Budget 2017: Fossil fuel subsidies, stock option loophole continue; climate action inches forward

On Wednesday, March 22nd, 2017 in News, Press Releases, Publications
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Innovation and Environment Canada are the big winners, but the continuation of fossil fuel subsidies and lucrative stock option loopholes are unaffected by Budget 2017.

“For the first time, we’re seeing a focus on adaptation to climate change in this year’s budget,” said Elizabeth May. “I’m pleased to see signficant investment in clean tech and climate initiatives, and limited funding for improvements to our east-west electricity grid.

“Taking into account losses to revenue this year due to the free admission to National Parks, Parks Canada is also seeing a significant investment for capital acquisitions, although more money is needed on a budgetary basis for increasing scientific capacity.”

“However, we cannot measure Prime Minister Trudeau against years of inaction under the Harper administration. Rather, the benchmark was set by the progressive conservative agenda of Brian Mulroney. By this measure, commitments to funding toward protection of the Great Lakes Area and Lake Winnipeg are welcome, but still fall far short.”

“As MP for Saanich-Gulf Islands, I’m delighted to see $80 million in funding for the the Sidney Centre for Plant Health, a research facility that I fought hard to keep open during budget cuts under the previous administration.”

“Yet this budget misses other low-hanging fruit, like the renewal of the eco-energy retrofit grant, and rebates for electric and hybrid vehicles. These programs would empower Canadians to take individual action in the collective fight against climate change. We’re also seeing little movement on the administration’s plan to ‘phase-out’ fossil fuels, and we will maintain subsidies to the LNG industry through 2024.”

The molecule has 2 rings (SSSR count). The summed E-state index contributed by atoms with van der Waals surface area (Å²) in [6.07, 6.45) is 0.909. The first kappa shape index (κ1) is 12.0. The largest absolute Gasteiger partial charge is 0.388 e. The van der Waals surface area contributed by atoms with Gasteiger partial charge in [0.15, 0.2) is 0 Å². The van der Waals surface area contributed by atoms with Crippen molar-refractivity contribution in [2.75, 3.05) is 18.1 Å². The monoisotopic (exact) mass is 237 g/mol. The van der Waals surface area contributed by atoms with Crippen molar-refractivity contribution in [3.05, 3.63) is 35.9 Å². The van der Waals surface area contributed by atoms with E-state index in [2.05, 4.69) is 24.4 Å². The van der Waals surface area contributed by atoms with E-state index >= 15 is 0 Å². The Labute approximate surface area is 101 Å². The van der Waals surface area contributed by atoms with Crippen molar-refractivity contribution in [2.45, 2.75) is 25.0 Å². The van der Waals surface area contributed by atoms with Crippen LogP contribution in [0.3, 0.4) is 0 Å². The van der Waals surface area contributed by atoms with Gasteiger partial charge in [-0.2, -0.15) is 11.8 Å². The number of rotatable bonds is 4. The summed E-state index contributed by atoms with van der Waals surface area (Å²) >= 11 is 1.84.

“This budget needed to more aggressively target the elimination of the deficit by implementing simple revenue generating policies, such as a tax on sugary beverages. This tax would also go a long way toward improving the health of the Canadian population, and in particular children.”

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  • MakeChangeHappen

    Thank you for the quick and concise summary Elizabeth.
    I’m a little late but listening to the budget announcement now. Really disappointed to read about no change to fossil fuel subsidies or taxation on food products that are harming our communities

  • Robert Contardi

    I sent Trudeau an email voicing my objection to the carbon tax he imposed. Simply- no one has been able to show hard facts that this approach has any significant impact on carbon emissions. Regulation (site California) as well as support for clean technologies has greater impact.
    So here we have a carbon tax which hurts lower income of our society yet we subsidize fossil fuels?
    In BC we have a carbon tax– no one knows where it goes, what it does- yet government does not support a clean technology ( one example: Ballard power) that would greatly impact carbon and pollution especially in trucks/ buses . As well , no money has been spent on properly expanding commuter transportation . I believe if this is done properly — this would reduce the number of cars on the roads in major cities across Canada. Why not charge road tolls on all bridges and some roads ? At least this would raise money to invest in clean energy options ?
    Fossil fuels may be here longer than what we want , unless politician’s stop being politically correct and use their common sense — with the new technologies there are many viable options that will get us on the right path if properly thought out and managed.

    that he has imposed

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